Oct 31, 2017

Halloween Pet Safety Tips

Clothes make a statement. Costumes tell a story. Everyone is 
a moon and has a dark side, which he never shows to anybody...

Halloween is part of American Tradition.  It's a time of the year not only kids, 
but adults also look forward to as well. For kids it's that day when they are allowed to 
"collect" as much candy as they can and also eat as many as possible. 

Many adults have derived as much fun out of Halloween as do kids. 
 Now with all the extravagant parties and costumes Halloween has become 
one of the "Holidays" I have enjoyed it at times because of the costumes. 

 Every year it seems to get more and more extravagant and bizarre.  Makes for
 a sometimes interesting night, unfortunately at times people go overboard and 
what is supposed to be a "fun" time sometimes becomes a night to fear.

Having a pet in our lives means that there are some extra precautions we
 take as should all pet owners.  That's why when I read this article about 
pet saftey tips for halloween I thought it was good to share.

Halloween is a fantastic time of the year – but the costumes, candy, and parties
 we love can turn into horror movies for our furry friends, but fear not. Here 
is a list of safety tips will keep you and your pet safe until All Saints Day.

Dress up for success (or not at all). A pet costume can seem like a fantastic
 (and cute!) idea…to humans. Your pet might feel differently! Give costumes a test
 run before Halloween to see how your dog or cat reacts;if he's unhappy 
or afraid, consider a lower-key ghost-themed bandanna or collar
 instead, or skip it altogether.  I used to like to dress Brutus up 
in costumes for every holiday.  He was used to it.  Not his
 favorite thing in the world, but he let me.  I miss Brutus.

Your pet may love dressing up, but make sure his outfit is safe and comfortable,
 and made from a non-flammable material. Costumes should allow him 
to see, hear, and breathe normally; avoid attire that covers his eyes
 and ears, and if his bark (or meow) sounds muffled, loosen or
 rethink the costume. Remove parts that he could chew or choke on 
(drawstrings, loose sequins, et cetera), and ensure that there's 
nothing hanging off the costume that could snag on stuff.

Go with the natural look. Make-up or face paint is a bad idea – it can irritate 
a pet's skin, and worse, it can get licked off and cause digestive distress.
 (Plus, it's more likely to get all over you and your furniture than
 to stay on your pet!) Even non-toxic make-up isn't worth the risk.

Stick to safe snacks. Most pet owners know that chocolate in any form,
  and particularly baker's or dark chocolate – is a big no-no for dogs. 
It's harmful to cats as well, and if your pet wolfs down a whole 
wrapped candy, it could cause a blockage. Keep all candy in a safe place,
 and let your pets celebrate with doggy snacks or cat treats instead.

Decorate with care. Keep edible décor like pumpkins and candy corn out
 of reach of curious paws and jaws. Inedible décor is still prime
pouncing material for cats, though; hang the fake cobwebs and
 black-and-orange tinsel as high as you can manage.

Candles add spooky ambiance – but they can also get knocked over by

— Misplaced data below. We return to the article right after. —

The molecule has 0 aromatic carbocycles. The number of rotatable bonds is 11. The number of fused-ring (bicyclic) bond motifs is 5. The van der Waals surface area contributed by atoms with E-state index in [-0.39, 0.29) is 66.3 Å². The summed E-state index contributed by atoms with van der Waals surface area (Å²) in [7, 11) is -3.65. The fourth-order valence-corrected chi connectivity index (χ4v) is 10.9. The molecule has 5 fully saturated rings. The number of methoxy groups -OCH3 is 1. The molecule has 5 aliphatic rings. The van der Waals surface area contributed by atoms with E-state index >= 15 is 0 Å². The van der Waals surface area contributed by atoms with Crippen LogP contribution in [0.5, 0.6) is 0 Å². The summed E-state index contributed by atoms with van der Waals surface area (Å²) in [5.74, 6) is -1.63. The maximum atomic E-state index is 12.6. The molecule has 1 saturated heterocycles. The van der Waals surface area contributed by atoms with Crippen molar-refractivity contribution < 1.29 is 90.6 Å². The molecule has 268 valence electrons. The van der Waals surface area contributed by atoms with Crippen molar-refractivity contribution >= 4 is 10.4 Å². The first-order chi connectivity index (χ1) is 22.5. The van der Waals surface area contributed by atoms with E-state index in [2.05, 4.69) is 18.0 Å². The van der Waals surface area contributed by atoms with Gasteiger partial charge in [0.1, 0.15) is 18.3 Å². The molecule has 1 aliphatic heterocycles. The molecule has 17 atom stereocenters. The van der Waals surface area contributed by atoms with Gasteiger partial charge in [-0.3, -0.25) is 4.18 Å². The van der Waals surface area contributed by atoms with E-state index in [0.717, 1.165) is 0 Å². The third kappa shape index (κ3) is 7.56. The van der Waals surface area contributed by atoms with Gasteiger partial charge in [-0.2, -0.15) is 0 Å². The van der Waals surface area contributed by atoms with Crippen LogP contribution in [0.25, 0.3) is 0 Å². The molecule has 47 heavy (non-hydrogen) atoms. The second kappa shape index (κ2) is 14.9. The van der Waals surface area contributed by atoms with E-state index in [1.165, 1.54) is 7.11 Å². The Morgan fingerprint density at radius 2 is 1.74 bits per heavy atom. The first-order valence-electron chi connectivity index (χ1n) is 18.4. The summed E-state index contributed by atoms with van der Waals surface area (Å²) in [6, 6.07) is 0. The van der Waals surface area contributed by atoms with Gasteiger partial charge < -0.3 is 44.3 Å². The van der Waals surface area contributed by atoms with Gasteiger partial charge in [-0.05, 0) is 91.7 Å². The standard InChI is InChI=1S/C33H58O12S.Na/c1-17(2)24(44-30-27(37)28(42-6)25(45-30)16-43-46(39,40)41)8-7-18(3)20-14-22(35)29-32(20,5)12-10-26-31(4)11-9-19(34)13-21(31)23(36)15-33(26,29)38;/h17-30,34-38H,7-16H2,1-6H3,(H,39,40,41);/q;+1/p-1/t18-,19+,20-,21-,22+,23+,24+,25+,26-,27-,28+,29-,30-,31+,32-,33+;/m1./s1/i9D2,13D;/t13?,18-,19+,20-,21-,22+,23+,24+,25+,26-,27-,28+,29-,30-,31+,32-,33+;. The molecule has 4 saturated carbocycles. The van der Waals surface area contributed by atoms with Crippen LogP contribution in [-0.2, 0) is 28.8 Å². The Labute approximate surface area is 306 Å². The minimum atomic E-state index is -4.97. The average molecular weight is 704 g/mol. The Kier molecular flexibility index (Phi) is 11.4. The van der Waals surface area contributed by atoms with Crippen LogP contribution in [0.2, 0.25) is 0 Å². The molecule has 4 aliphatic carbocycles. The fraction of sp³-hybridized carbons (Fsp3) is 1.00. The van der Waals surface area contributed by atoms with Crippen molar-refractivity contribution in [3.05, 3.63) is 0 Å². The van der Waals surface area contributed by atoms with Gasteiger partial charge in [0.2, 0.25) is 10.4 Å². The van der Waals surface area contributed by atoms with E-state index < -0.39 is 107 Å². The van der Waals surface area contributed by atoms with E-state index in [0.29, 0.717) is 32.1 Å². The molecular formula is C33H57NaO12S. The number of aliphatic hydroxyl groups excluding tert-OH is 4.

enthusiastic tails (or set those tails ablaze). Switch to battery
operated versions instead; your local hardware store should 
have a selection of kitten-safe non-flame options.

Skip trick-or-treating. Your dog could get spooked by a costume
 (his or others'), new and unfamiliar people in the neighborhood, or going 
to strange houses. If you simply must show off her ladybug outfit, 
keep the outing short, and stick to the sidewalk. Better yet,
 take photos instead and let your pet stay home.

And bring outdoor pets inside for Halloween night. Extra traffic, 
candy dropped on the ground, trick-or-treaters teasing or chasing them,
– all these things can harm or freak out your pet (and a barking dog could 
scare people away from your front door). Invite them in for the evening.

Prepare for parties. Whether you're planning a Halloween party or just 
expecting lots of trick-or-treaters, a little pet-proofing prep can 
make the experience less stressful for the whole family.

Check the cages of smaller friends like gerbils and birds to make sure latches 
are secure; remove their habitats from common areas (i.e., your front hall).

Indoor-only pets like cats and small dogs should spend the evening behind 
closed doors – a back bedroom or storage area you make comfy with
 an old sweatshirt to nap on, and/or a new toy to play with. Identify and
 close off escape routes; post a sign on the door, and lock it if you can.

Larger, more social animals should be leashed. Some children have no 
experience with dogs, and can get scared even by a friendly canine overture.
 If your dog tends to jump or bark when she gets excited, consider
crating her for the party, or installing a dog gate.

Let guests know they shouldn't feed your pets;
 a small sign on the snack table should do it.

With all of these tips your at your disposal, there is no way everyone
 can't have a safe and happy Halloween....so let's go trick or
 treating, have a great time and always remember safety first...
It's Halloween, every one's entitled to one good scare...

This is our first Halloween here in Branson.
 Our second without Brutus and Shadow.

Nothing on Earth so beautiful as the final haul on Halloween night..